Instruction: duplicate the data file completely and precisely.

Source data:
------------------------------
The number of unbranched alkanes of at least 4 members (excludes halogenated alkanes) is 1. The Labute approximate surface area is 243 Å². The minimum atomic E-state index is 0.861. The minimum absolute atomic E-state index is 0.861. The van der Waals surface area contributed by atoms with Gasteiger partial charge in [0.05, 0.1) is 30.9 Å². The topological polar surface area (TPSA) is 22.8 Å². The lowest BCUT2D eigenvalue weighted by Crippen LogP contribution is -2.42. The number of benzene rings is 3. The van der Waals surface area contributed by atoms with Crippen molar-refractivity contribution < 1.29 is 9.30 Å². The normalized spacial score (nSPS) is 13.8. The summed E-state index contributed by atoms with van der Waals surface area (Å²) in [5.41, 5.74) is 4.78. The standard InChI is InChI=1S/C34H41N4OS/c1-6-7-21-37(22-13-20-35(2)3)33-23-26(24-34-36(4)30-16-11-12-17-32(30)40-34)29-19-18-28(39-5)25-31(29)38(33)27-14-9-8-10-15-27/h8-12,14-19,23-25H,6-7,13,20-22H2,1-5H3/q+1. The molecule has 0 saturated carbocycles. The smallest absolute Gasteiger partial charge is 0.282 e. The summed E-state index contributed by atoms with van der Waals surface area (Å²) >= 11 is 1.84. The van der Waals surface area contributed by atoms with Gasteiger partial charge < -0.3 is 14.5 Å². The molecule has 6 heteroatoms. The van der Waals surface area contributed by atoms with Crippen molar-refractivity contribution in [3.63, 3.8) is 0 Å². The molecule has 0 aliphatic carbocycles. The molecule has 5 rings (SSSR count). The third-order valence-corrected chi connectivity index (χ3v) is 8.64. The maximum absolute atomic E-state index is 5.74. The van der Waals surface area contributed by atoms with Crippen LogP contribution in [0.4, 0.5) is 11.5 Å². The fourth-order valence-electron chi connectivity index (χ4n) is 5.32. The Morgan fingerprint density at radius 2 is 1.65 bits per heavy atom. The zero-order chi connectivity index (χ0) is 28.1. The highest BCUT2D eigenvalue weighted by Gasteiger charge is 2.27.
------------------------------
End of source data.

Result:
The number of unbranched alkanes of at least 4 members (excludes halogenated alkanes) is 1. The Labute approximate surface area is 243 Å². The minimum atomic E-state index is 0.861. The minimum absolute atomic E-state index is 0.861. The van der Waals surface area contributed by atoms with Gasteiger partial charge in [0.05, 0.1) is 30.9 Å². The topological polar surface area (TPSA) is 22.8 Å². The lowest BCUT2D eigenvalue weighted by Crippen LogP contribution is -2.42. The number of benzene rings is 3. The van der Waals surface area contributed by atoms with Crippen molar-refractivity contribution < 1.29 is 9.30 Å². The normalized spacial score (nSPS) is 13.8. The summed E-state index contributed by atoms with van der Waals surface area (Å²) in [5.41, 5.74) is 4.78. The standard InChI is InChI=1S/C34H41N4OS/c1-6-7-21-37(22-13-20-35(2)3)33-23-26(24-34-36(4)30-16-11-12-17-32(30)40-34)29-19-18-28(39-5)25-31(29)38(33)27-14-9-8-10-15-27/h8-12,14-19,23-25H,6-7,13,20-22H2,1-5H3/q+1. The molecule has 0 saturated carbocycles. The smallest absolute Gasteiger partial charge is 0.282 e. The summed E-state index contributed by atoms with van der Waals surface area (Å²) >= 11 is 1.84. The van der Waals surface area contributed by atoms with Gasteiger partial charge < -0.3 is 14.5 Å². The molecule has 6 heteroatoms. The van der Waals surface area contributed by atoms with Crippen molar-refractivity contribution in [3.63, 3.8) is 0 Å². The molecule has 0 aliphatic carbocycles. The molecule has 5 rings (SSSR count). The third-order valence-corrected chi connectivity index (χ3v) is 8.64. The maximum absolute atomic E-state index is 5.74. The van der Waals surface area contributed by atoms with Crippen LogP contribution in [0.4, 0.5) is 11.5 Å². The fourth-order valence-electron chi connectivity index (χ4n) is 5.32. The Morgan fingerprint density at radius 2 is 1.65 bits per heavy atom. The zero-order chi connectivity index (χ0) is 28.1. The highest BCUT2D eigenvalue weighted by Gasteiger charge is 2.27.